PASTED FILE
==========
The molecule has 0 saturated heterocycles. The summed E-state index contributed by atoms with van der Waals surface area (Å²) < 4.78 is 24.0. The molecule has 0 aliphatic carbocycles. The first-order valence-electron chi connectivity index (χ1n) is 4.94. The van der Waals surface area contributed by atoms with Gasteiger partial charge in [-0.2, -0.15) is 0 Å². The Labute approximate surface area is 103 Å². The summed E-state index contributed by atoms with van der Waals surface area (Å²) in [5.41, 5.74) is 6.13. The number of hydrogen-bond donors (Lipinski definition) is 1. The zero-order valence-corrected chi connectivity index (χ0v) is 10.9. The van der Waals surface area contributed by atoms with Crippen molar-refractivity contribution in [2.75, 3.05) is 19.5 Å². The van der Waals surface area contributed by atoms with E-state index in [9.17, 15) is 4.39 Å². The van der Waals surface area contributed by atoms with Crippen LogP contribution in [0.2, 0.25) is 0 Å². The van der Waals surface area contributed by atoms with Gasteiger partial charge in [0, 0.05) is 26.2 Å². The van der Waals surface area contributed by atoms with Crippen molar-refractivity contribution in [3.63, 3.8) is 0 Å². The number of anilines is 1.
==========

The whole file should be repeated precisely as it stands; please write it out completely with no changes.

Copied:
The molecule has 0 saturated heterocycles. The summed E-state index contributed by atoms with van der Waals surface area (Å²) < 4.78 is 24.0. The molecule has 0 aliphatic carbocycles. The first-order valence-electron chi connectivity index (χ1n) is 4.94. The van der Waals surface area contributed by atoms with Gasteiger partial charge in [-0.2, -0.15) is 0 Å². The Labute approximate surface area is 103 Å². The summed E-state index contributed by atoms with van der Waals surface area (Å²) in [5.41, 5.74) is 6.13. The number of hydrogen-bond donors (Lipinski definition) is 1. The zero-order valence-corrected chi connectivity index (χ0v) is 10.9. The van der Waals surface area contributed by atoms with Crippen molar-refractivity contribution in [2.75, 3.05) is 19.5 Å². The van der Waals surface area contributed by atoms with E-state index in [9.17, 15) is 4.39 Å². The van der Waals surface area contributed by atoms with Crippen LogP contribution in [0.2, 0.25) is 0 Å². The van der Waals surface area contributed by atoms with Gasteiger partial charge in [0, 0.05) is 26.2 Å². The van der Waals surface area contributed by atoms with Crippen molar-refractivity contribution in [3.63, 3.8) is 0 Å². The number of anilines is 1.